How the GOP Plans to Take the White House in 2016
Enjoy the inauguration of Barack Obama, Democrats: it may be the last opportunity to cheer a president from your party for quite a while.
Enjoy the inauguration of Barack Obama on Monday, Democrats: it may be the last opportunity to cheer a president from your party for quite a while.
Why this prediction, in the wake of a resounding Obama victory that sent Republicans into angst-ridden bouts of soul-searching? How could the “too old, too white, too male” Grand Old Party advocating generationally incorrect policies claw its way back into the mainstream?
Here’s the crazy thing: it doesn’t have to change its platform to appeal to “the younger and/or the browner,” as Will Wilkinson puts it, to avoid “perpetual loserdom.” The recipe for a GOP victory in 2016 is simple: (1) a decent nominee who is neither a private equity guru nor a wacko fundamentalist (Florida Sen. Marco Rubio or New Jersey Gov. Chris Christie will work fine) and (2) tweaks to election laws in a few “reddish blue” states that tend to vote for Democratic presidents but whose statehouses are controlled by Republicans. The Republican drive to rig the 2016 election is underway. And there is no clear way to counter it.
The groundwork for the 2016 GOP strategy has been laid, all too well, by gerrymandered districts that delivered a large Republican House majority in November despite the fact that 1.3 million more Americans voted for Democratic candidates. How did this happen? As the 2010 Census data came to light, the savvy Republican State Leadership Committee invested $18 million in state-level efforts to optimize legislative district boundaries for the GOP in states that would be gaining or losing seats due to population changes. In their words:
Drawing new district lines in states with the most redistricting activity presented the opportunity to solidify conservative policymaking at the state level and maintain a Republican stronghold in the U.S. House of Representatives for the next decade.
The so-called REDMAP strategy to “to erect a Republican firewall through the redistricting process” worked, in spades. Obama won Ohio by two points, but Democrats lost all but 4 of the state’s 16 House races. In Pennsylvania, Obama won by 5 points while Democratic candidates suffered defeats in 13 of 18 districts. Listen to the RSLC bask in its success:
Republicans enjoy a 33-seat margin in the U.S. House seated yesterday in the 113th Congress, having endured Democratic successes atop the ticket and over one million more votes cast for Democratic House candidates than Republicans.
Yes, you read that correctly: the GOP is flaunting an electoral strategy that defied the forces of democracy and the will of the people to usher in another Republican majority in the House of Representatives. They’re proud to have won despite having received fewer votes.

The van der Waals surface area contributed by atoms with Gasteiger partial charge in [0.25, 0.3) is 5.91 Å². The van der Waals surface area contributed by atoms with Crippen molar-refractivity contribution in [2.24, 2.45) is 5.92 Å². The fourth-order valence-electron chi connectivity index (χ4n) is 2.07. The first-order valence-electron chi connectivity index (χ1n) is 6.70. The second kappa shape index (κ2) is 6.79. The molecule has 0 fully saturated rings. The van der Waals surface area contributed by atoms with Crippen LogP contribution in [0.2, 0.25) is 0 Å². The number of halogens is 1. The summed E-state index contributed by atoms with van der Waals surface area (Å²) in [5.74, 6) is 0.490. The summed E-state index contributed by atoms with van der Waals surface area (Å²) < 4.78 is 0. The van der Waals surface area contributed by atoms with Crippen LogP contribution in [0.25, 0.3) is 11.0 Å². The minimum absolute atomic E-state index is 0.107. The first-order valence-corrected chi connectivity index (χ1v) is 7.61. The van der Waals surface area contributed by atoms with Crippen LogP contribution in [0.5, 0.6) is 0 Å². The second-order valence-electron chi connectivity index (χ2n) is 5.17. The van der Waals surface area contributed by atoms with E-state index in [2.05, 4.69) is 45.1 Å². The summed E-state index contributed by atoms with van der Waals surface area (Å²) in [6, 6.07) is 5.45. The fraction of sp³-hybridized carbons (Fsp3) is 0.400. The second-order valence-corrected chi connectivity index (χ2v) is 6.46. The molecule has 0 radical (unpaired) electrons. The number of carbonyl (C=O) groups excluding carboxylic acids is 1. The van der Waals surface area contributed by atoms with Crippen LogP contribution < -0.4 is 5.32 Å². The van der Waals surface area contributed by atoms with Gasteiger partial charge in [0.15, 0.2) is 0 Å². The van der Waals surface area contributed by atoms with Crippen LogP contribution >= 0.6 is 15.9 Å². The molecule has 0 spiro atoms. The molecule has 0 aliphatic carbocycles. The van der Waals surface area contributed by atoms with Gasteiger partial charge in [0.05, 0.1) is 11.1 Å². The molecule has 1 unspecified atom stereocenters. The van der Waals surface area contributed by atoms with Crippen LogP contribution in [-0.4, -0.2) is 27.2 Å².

Here’s how the same strategy could determine the outcome of the race for president in 2016. Currently, the presidential candidate who wins the statewide popular vote takes all of the electoral votes in every state but Maine and Nebraska, where electors are divided up by congressional district. Add a few more reddish blue states to the proportional allocation model, states where districts are now geared to maximize Republican victories, and big swings are possible. As Rachel Maddow reported on Tuesday, Republican efforts are in the works in Wisconsin, Michigan, Ohio, Pennsylvania, Virginia and Florida — the source of 106 of President Obama’s 332 winning electoral votes — to parcel out their influence and reshape the presidential map. And a few days ago, Reince Priebus, chairman of the Republican National Committee, threw his support behind the strategy.
It’s alarming to consider what would have happened if these states had abandoned their winner-take-all electoral rules prior to the 2012 election. Here is how FairVote explains it (after the ad):
If the Republicans in 2012 had passed laws for allocating electoral votes, the exact same votes cast in the exact same way in the 2012 election would have converted Barack Obama`s advantage of nearly 5 million popular votes and 126 electoral votes into a resounding Electoral College defeat.
Look at the lower right corner of this FairVote chart for details of what could have been:
If Republican lawmakers and governors in these six states had caught on earlier, it would be President Romney being inaugurated this coming Monday. With the next election still years away and everyone’s attention directed on the fight over gun control and the debt ceiling, now is the perfect time for the Republicans to launch another stealth campaign to rig the electoral landscape in their favor.
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